Monday, December 28, 2015

Reviewing: The Flaws You See, and the Ones That Matter

Hope you had a merry Christmas; I know I did, but now it's time to get back into the swing of things.  Today's post is about the subject of reviewing itself.  I'm going to specifically focus on what I do here, though the general subject is also applicable to more casual reviewing, or to leaving comments on stories.  Specifically, I'm going to be talking about something that I've obliquely mentioned a couple of times, and that I know Titanium Dragon has discussed in the past: how much importance or relevance to assign to the issues you may find in a given story.  Get my thoughts, below.

When I'm writing reviews, my biggest goal is to give readers an idea of what I considered the stories' strengths and weaknesses, as well as an idea of the degree to which those things struck me as positives or negatives (I'm going to be focusing specifically on the negatives for the rest of this post, though what I'm discussing can (more rarely) also happen when discussing the aspects of a story that impressed you).  As it turns out, talking about a story's flaws is remarkably easy--few and far between are stories which don't have plenty of little things to complain about.

But finding "plenty of little things to complain about" not at all the same as identifying a story's biggest flaws, and there's the rub: it's usually not hard to tell how much you liked a story.  It's usually not hard to find things wrong with a story.  But finding the specific things that were wrong with a story that made you like it as much (or little) as you did?  That can be much more of a challenge.

When a reviewer fails this challenge, the result is usually a review which focuses on seeming minutia, or where it feels like disproportionate weight is given to trivial plot points.  The latter doesn't always indicate the former; sometimes, a seemingly trivial plot point can have a flaw which undermines the entire story, or at least ruins one's immersion.  But when that's not the case, it usually means a reviewer is highlighting a flaw or flaws other than the ones that really bothered them about a story.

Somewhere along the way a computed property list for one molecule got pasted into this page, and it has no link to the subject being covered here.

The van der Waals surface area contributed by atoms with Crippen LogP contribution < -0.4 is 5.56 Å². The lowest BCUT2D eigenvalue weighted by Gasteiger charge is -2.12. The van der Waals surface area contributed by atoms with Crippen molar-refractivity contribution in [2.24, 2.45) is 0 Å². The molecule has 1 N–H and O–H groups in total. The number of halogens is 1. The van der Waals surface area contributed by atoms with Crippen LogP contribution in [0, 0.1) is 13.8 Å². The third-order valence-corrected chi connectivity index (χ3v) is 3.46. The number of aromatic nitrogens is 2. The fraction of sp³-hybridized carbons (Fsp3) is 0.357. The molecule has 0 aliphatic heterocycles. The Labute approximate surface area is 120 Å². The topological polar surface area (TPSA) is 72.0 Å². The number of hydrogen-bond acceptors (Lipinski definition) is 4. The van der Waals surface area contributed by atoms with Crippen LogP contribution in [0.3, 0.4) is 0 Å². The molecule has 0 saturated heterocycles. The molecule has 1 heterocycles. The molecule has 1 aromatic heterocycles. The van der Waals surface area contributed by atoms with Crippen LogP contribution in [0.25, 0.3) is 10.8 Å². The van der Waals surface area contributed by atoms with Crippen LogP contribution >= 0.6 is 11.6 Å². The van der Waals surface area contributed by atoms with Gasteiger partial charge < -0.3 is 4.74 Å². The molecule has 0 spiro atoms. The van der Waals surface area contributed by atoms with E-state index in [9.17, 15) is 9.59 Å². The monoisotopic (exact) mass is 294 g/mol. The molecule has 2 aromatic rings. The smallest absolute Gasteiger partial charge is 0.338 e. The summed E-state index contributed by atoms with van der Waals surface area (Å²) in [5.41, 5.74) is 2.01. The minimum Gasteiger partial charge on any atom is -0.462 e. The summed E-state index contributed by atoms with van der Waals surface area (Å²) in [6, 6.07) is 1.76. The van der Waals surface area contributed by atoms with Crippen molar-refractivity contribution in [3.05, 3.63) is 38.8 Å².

Why does this happen?  As I said, some errors are easier to spot than others.  Everyone's had the experience of reading a story they didn't enjoy.  For casual reading, that reaction is all that matters, but a reviewer is expected to quantify (or at least, justify) their reaction; "I think this story is boring" doesn't do much to tell a prospective reader whether they'll enjoy it or not.  And yet, it can be remarkably hard to quantify why one found a story boring; in cases like this, it's tempting to simply point out a few easy-to-spot problems or plotholes, and attribute one's overall opinion to them.

But that doesn't get to the source of a reviewer's issues with a story, and is misleading to prospective readers.  For a while now, when I've reviewed stories, I've made a point of trying to start from personal impressions, rather than looking holistically at the work.  In other words, rather than trying to find mistakes or problems as I'm reading a story, I try to keep track of how I'm reacting--am I engaged?  am I bored?  am I confused?--and then trying to identify specific causes for those reactions (holistic analysis is also useful, of course, and I do it too--my point is that I don't rely on it exclusively, and I tend to find it's a better way to identify supporting details of a review and central premises).

Titanium Dragon, talking about this issue in the context of accepting or rejecting stories, had a good metric for determining if one has found the flaws that actually bothered one.  He asked, "if those problems were fixed, would this story be accepted?"  This is always a good question to ask when one is reviewing; if a story didn't have whatever mistakes or issues I've mentioned in a review, would I love it?  If not, why?  And why didn't I mention the things that would still stop me from loving it in the review?